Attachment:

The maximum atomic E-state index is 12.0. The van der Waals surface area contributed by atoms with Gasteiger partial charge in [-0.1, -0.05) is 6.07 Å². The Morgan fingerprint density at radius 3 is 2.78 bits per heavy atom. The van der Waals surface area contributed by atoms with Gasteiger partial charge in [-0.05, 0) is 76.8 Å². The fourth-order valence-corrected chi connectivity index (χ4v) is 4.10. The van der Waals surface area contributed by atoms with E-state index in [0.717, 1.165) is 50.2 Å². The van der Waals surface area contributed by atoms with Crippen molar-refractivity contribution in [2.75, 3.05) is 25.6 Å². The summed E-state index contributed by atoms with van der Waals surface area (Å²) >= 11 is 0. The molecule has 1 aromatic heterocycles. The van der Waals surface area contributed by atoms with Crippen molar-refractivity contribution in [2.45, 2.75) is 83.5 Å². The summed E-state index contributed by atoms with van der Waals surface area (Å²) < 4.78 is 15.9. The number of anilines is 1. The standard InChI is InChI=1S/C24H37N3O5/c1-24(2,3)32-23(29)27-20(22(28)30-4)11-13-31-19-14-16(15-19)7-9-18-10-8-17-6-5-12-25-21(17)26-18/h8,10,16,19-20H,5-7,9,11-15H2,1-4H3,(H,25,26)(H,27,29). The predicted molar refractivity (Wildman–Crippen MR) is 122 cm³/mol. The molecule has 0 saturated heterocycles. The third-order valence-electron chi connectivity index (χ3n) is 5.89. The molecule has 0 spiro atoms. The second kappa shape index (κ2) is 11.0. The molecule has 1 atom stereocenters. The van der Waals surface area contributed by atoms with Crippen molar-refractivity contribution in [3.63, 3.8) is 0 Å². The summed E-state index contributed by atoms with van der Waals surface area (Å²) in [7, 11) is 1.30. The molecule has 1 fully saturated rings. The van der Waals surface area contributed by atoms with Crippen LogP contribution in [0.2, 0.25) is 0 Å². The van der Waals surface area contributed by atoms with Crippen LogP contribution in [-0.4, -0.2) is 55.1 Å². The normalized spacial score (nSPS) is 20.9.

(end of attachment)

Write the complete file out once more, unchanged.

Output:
The maximum atomic E-state index is 12.0. The van der Waals surface area contributed by atoms with Gasteiger partial charge in [-0.1, -0.05) is 6.07 Å². The Morgan fingerprint density at radius 3 is 2.78 bits per heavy atom. The van der Waals surface area contributed by atoms with Gasteiger partial charge in [-0.05, 0) is 76.8 Å². The fourth-order valence-corrected chi connectivity index (χ4v) is 4.10. The van der Waals surface area contributed by atoms with E-state index in [0.717, 1.165) is 50.2 Å². The van der Waals surface area contributed by atoms with Crippen molar-refractivity contribution in [2.75, 3.05) is 25.6 Å². The summed E-state index contributed by atoms with van der Waals surface area (Å²) >= 11 is 0. The molecule has 1 aromatic heterocycles. The van der Waals surface area contributed by atoms with Crippen molar-refractivity contribution in [2.45, 2.75) is 83.5 Å². The summed E-state index contributed by atoms with van der Waals surface area (Å²) < 4.78 is 15.9. The number of anilines is 1. The standard InChI is InChI=1S/C24H37N3O5/c1-24(2,3)32-23(29)27-20(22(28)30-4)11-13-31-19-14-16(15-19)7-9-18-10-8-17-6-5-12-25-21(17)26-18/h8,10,16,19-20H,5-7,9,11-15H2,1-4H3,(H,25,26)(H,27,29). The predicted molar refractivity (Wildman–Crippen MR) is 122 cm³/mol. The molecule has 0 saturated heterocycles. The third-order valence-electron chi connectivity index (χ3n) is 5.89. The molecule has 0 spiro atoms. The second kappa shape index (κ2) is 11.0. The molecule has 1 atom stereocenters. The van der Waals surface area contributed by atoms with Crippen molar-refractivity contribution in [3.63, 3.8) is 0 Å². The summed E-state index contributed by atoms with van der Waals surface area (Å²) in [7, 11) is 1.30. The molecule has 1 fully saturated rings. The van der Waals surface area contributed by atoms with Crippen LogP contribution in [0.2, 0.25) is 0 Å². The van der Waals surface area contributed by atoms with Crippen LogP contribution in [-0.4, -0.2) is 55.1 Å². The normalized spacial score (nSPS) is 20.9.